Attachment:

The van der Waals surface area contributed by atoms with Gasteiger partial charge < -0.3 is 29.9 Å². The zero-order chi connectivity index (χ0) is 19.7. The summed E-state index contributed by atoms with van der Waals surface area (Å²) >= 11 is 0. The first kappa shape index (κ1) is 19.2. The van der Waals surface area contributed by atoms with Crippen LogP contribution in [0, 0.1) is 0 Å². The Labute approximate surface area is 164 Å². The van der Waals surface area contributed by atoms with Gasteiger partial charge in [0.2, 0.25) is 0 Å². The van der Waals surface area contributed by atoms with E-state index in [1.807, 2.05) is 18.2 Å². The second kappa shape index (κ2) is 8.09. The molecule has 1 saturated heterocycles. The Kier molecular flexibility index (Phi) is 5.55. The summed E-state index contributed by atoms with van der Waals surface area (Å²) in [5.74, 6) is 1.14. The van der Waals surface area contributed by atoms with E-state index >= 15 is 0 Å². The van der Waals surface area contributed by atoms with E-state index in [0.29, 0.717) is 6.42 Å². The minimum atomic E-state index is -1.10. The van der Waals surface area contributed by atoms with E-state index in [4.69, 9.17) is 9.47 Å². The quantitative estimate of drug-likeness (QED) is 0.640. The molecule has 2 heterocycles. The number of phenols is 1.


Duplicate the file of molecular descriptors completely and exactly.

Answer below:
The van der Waals surface area contributed by atoms with Gasteiger partial charge < -0.3 is 29.9 Å². The zero-order chi connectivity index (χ0) is 19.7. The summed E-state index contributed by atoms with van der Waals surface area (Å²) >= 11 is 0. The first kappa shape index (κ1) is 19.2. The van der Waals surface area contributed by atoms with Crippen LogP contribution in [0, 0.1) is 0 Å². The Labute approximate surface area is 164 Å². The van der Waals surface area contributed by atoms with Gasteiger partial charge in [0.2, 0.25) is 0 Å². The van der Waals surface area contributed by atoms with E-state index in [1.807, 2.05) is 18.2 Å². The second kappa shape index (κ2) is 8.09. The molecule has 1 saturated heterocycles. The Kier molecular flexibility index (Phi) is 5.55. The summed E-state index contributed by atoms with van der Waals surface area (Å²) in [5.74, 6) is 1.14. The van der Waals surface area contributed by atoms with E-state index >= 15 is 0 Å². The van der Waals surface area contributed by atoms with E-state index in [0.29, 0.717) is 6.42 Å². The minimum atomic E-state index is -1.10. The van der Waals surface area contributed by atoms with E-state index in [4.69, 9.17) is 9.47 Å². The quantitative estimate of drug-likeness (QED) is 0.640. The molecule has 2 heterocycles. The number of phenols is 1.